Which editorials will be joining the section for the first time?

I’m very excited to announce that the Brazilian publishing house Ikrek will be joining us for the first time; their books, with an impeccable binding and workmanship, are an incomparable aesthetic and intellectual experience.

In the local sphere, Adrede Ediciones, owned by Daniel Reyes León, which only publishes books related to the visual arts, but with a strong emphasis on theory and research, will also be joining us for the first time. I truly believe it’s important to lend visibility to the profound reflections on contemporary art that are taking place here in Chile, and this editorial house is exactly the indicated one to do so. Also, from Chile, Jorge Groenemeyer’s publishing house Gronefot will be participating for the first time; its collection of photography books by local and international photographers is one of the most important in our country. Unión Editoras Experimentales, a publishing house made up exclusively of women, is also joining for the first time. I really appreciate their work because they manage to put out a speech that is universal and infinite, rather than restricted, and they are opening up a dialogue that is extremely necessary at this moment in time, so I’m glad we can be a part of that. Finally, this year we’ve decided to include a few micro editorials from Chile that have been giving a lot to talk about, these are: Estrellita Mía, Editorial Amistad, Pupi Club, Casa en Blanco, Otra Sinceridad, Mini Golf Deportivo, and Baliza.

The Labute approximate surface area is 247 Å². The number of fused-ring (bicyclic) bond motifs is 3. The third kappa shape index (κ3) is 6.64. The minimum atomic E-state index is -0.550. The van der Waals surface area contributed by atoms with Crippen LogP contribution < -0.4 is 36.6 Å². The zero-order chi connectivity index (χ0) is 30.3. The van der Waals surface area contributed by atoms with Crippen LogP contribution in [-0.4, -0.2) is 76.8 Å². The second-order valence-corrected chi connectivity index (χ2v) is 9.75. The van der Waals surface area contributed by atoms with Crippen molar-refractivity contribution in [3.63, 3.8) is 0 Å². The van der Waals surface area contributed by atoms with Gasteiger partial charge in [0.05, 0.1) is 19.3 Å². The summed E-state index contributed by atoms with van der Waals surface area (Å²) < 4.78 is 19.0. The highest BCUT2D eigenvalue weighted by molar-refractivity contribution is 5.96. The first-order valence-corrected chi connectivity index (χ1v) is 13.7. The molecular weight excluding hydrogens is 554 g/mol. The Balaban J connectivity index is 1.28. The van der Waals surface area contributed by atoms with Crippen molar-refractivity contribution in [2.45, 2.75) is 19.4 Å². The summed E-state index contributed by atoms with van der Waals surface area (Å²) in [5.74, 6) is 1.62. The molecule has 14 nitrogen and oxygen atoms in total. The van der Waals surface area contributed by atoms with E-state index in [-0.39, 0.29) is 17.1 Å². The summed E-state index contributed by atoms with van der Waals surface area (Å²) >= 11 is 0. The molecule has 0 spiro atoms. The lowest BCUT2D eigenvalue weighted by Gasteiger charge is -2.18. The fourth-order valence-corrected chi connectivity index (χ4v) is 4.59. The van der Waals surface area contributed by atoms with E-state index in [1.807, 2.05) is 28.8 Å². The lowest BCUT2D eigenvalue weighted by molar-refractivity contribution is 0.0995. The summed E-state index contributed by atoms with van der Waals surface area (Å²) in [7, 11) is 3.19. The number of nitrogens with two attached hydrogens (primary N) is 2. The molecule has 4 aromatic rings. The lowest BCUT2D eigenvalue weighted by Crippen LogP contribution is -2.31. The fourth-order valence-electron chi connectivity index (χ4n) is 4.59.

It makes me very proud that several publishing houses that have participated in previous versions of Nave de Ediciones will be present once again; being constant in this line of work is very difficult, so their persistence implies a political act, an act of resistance, and we love the fact that in some way we also contributed to that consistency.

What does this section offer since it started in 2016?

Since we conceived it in 2016, Nave de Ediciones gathers artists’ books and rescues the idea that a print publication becomes a vehicle for an art piece’s communication and dissemination. This, and the fact that the publication can put out a limited number of copies, makes the book into a work of art itself. On top of that, Nave de Ediciones has been putting together, since the beginning, and along with FAVA Foundation, a public library that includes donated publications from all the editorials that have participated in the section during the two previous versions.